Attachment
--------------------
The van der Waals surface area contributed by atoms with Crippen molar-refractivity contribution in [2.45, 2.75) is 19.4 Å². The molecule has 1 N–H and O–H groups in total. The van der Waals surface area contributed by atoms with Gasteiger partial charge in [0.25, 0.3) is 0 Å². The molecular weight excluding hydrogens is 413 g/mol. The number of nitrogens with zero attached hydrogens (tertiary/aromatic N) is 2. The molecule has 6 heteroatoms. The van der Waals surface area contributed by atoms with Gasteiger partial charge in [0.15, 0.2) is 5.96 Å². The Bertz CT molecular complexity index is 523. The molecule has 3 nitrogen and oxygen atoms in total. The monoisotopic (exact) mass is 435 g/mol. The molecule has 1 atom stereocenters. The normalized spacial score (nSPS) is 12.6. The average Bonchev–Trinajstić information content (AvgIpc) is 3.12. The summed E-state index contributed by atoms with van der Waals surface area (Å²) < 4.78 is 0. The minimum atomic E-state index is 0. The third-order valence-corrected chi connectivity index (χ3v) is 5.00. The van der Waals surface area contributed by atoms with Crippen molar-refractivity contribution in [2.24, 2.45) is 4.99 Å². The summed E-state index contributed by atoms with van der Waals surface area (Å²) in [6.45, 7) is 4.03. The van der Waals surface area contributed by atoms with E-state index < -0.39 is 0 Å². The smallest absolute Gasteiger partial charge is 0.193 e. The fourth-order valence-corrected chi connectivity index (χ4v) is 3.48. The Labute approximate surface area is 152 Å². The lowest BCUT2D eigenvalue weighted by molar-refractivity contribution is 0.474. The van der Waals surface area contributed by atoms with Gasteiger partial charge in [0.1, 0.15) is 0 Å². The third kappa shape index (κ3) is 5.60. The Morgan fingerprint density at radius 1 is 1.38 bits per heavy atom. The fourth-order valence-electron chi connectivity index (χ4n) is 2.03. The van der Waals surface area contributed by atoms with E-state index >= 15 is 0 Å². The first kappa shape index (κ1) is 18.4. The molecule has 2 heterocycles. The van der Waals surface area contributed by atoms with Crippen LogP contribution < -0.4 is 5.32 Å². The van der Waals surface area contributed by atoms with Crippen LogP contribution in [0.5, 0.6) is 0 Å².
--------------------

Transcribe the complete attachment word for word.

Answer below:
The van der Waals surface area contributed by atoms with Crippen molar-refractivity contribution in [2.45, 2.75) is 19.4 Å². The molecule has 1 N–H and O–H groups in total. The van der Waals surface area contributed by atoms with Gasteiger partial charge in [0.25, 0.3) is 0 Å². The molecular weight excluding hydrogens is 413 g/mol. The number of nitrogens with zero attached hydrogens (tertiary/aromatic N) is 2. The molecule has 6 heteroatoms. The van der Waals surface area contributed by atoms with Gasteiger partial charge in [0.15, 0.2) is 5.96 Å². The Bertz CT molecular complexity index is 523. The molecule has 3 nitrogen and oxygen atoms in total. The monoisotopic (exact) mass is 435 g/mol. The molecule has 1 atom stereocenters. The normalized spacial score (nSPS) is 12.6. The average Bonchev–Trinajstić information content (AvgIpc) is 3.12. The summed E-state index contributed by atoms with van der Waals surface area (Å²) < 4.78 is 0. The minimum atomic E-state index is 0. The third-order valence-corrected chi connectivity index (χ3v) is 5.00. The van der Waals surface area contributed by atoms with Crippen molar-refractivity contribution in [2.24, 2.45) is 4.99 Å². The summed E-state index contributed by atoms with van der Waals surface area (Å²) in [6.45, 7) is 4.03. The van der Waals surface area contributed by atoms with E-state index < -0.39 is 0 Å². The smallest absolute Gasteiger partial charge is 0.193 e. The fourth-order valence-corrected chi connectivity index (χ4v) is 3.48. The Labute approximate surface area is 152 Å². The lowest BCUT2D eigenvalue weighted by molar-refractivity contribution is 0.474. The van der Waals surface area contributed by atoms with Gasteiger partial charge in [0.1, 0.15) is 0 Å². The third kappa shape index (κ3) is 5.60. The Morgan fingerprint density at radius 1 is 1.38 bits per heavy atom. The fourth-order valence-electron chi connectivity index (χ4n) is 2.03. The van der Waals surface area contributed by atoms with E-state index >= 15 is 0 Å². The first kappa shape index (κ1) is 18.4. The molecule has 2 heterocycles. The van der Waals surface area contributed by atoms with Crippen LogP contribution < -0.4 is 5.32 Å². The van der Waals surface area contributed by atoms with Crippen LogP contribution in [0.5, 0.6) is 0 Å².